Last Word/ Closing Time 

Okay maybe that was more than just a quick word about fasting, but I felt that it was important to mention to my fellow otaku (or anyone) that may be thinking of losing weight or getting healthier if they feel they currently aren’t. Fasting is a whole other concept for an entire other blog post and requires preparation before trying (like taking electrolytes to maintain energy and avoid dizziness) so don’t go in blind if you do decide to try it! And please, for the love of God (if one may exist, and I certainly don’t mean Aqua, if you get that reference)…

Do your research. 

All the information here I haven’t simply ‘pulled out of my @ss’. I’d like to give credit to Dr. Jason Leung, Dr. Ekberg, Dr. Berg, and Dr. Berry (and several other sources I haven’t mentioned) who all have YouTube channels that go over the ins and outs of a healthy life.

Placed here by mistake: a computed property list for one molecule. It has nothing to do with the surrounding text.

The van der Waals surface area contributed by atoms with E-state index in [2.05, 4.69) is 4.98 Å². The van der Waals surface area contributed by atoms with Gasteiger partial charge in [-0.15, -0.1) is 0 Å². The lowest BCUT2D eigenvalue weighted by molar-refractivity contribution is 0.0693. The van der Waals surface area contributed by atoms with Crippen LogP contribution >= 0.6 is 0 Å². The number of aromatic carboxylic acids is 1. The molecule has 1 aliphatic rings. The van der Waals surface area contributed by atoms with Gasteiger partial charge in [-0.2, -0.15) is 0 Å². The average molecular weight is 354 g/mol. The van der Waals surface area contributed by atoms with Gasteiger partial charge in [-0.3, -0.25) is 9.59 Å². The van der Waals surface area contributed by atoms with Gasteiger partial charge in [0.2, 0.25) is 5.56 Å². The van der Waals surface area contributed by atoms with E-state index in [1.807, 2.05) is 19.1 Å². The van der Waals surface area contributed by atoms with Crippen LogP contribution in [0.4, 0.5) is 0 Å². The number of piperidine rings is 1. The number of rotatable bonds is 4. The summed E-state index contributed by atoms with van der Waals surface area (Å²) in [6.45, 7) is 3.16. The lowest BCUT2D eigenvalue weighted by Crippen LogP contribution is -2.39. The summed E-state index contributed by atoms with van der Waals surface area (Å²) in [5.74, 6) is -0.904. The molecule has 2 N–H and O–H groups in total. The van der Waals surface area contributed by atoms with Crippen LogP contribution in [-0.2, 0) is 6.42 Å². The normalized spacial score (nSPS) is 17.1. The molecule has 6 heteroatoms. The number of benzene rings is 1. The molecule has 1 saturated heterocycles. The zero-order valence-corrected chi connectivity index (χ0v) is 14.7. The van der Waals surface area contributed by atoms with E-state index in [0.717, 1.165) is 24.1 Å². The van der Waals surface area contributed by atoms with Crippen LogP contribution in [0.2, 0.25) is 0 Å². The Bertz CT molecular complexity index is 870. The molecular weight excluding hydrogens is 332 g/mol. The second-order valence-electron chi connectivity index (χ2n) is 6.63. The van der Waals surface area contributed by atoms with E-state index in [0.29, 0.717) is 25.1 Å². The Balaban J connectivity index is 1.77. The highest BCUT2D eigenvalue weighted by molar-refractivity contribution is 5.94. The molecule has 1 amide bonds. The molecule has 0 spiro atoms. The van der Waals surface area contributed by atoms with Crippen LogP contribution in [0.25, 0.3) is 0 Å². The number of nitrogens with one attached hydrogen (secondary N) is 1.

Don’t trust everything you see on the internet, but if you can cross-reference your sources and find a community that shares your interests and goals… you may be on your way to a better life. Again, I’m not telling any of you to change your life, but to simply consider these ideas as you may find that they benefit you.

If you’ve read and made it all the way through here, I thank you so much! I cannot see you, but I bet you’re a beautiful person, and if this doesn’t sound ironic to this post in any way… you’re fine just the way you are now 🙂 Until next time! Bye-bye!